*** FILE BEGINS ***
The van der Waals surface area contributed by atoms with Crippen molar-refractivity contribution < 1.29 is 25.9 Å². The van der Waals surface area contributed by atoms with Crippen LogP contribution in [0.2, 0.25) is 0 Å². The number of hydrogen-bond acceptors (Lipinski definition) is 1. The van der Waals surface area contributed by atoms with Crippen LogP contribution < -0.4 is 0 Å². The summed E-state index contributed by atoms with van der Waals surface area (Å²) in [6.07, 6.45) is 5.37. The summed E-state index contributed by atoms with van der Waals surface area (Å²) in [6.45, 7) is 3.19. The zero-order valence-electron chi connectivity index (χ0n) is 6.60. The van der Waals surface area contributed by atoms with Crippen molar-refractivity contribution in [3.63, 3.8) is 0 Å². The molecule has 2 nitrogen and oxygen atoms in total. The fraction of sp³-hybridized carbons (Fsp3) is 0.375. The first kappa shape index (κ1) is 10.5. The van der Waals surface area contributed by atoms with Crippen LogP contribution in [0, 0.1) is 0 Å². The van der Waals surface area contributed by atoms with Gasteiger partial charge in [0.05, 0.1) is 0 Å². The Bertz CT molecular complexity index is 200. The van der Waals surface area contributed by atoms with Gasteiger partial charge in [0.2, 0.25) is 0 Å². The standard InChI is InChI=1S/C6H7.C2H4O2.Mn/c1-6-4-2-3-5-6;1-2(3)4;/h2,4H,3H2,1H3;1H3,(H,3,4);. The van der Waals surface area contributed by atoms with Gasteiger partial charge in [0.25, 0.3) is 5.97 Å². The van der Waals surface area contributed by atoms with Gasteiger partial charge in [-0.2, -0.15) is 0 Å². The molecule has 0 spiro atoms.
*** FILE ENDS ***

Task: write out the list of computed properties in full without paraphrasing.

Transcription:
The van der Waals surface area contributed by atoms with Crippen molar-refractivity contribution < 1.29 is 25.9 Å². The van der Waals surface area contributed by atoms with Crippen LogP contribution in [0.2, 0.25) is 0 Å². The number of hydrogen-bond acceptors (Lipinski definition) is 1. The van der Waals surface area contributed by atoms with Crippen LogP contribution < -0.4 is 0 Å². The summed E-state index contributed by atoms with van der Waals surface area (Å²) in [6.07, 6.45) is 5.37. The summed E-state index contributed by atoms with van der Waals surface area (Å²) in [6.45, 7) is 3.19. The zero-order valence-electron chi connectivity index (χ0n) is 6.60. The van der Waals surface area contributed by atoms with Crippen molar-refractivity contribution in [3.63, 3.8) is 0 Å². The molecule has 2 nitrogen and oxygen atoms in total. The fraction of sp³-hybridized carbons (Fsp3) is 0.375. The first kappa shape index (κ1) is 10.5. The van der Waals surface area contributed by atoms with Crippen LogP contribution in [0, 0.1) is 0 Å². The van der Waals surface area contributed by atoms with Gasteiger partial charge in [0.05, 0.1) is 0 Å². The Bertz CT molecular complexity index is 200. The van der Waals surface area contributed by atoms with Gasteiger partial charge in [0.2, 0.25) is 0 Å². The standard InChI is InChI=1S/C6H7.C2H4O2.Mn/c1-6-4-2-3-5-6;1-2(3)4;/h2,4H,3H2,1H3;1H3,(H,3,4);. The van der Waals surface area contributed by atoms with Gasteiger partial charge in [0.25, 0.3) is 5.97 Å². The van der Waals surface area contributed by atoms with Gasteiger partial charge in [-0.2, -0.15) is 0 Å². The molecule has 0 spiro atoms.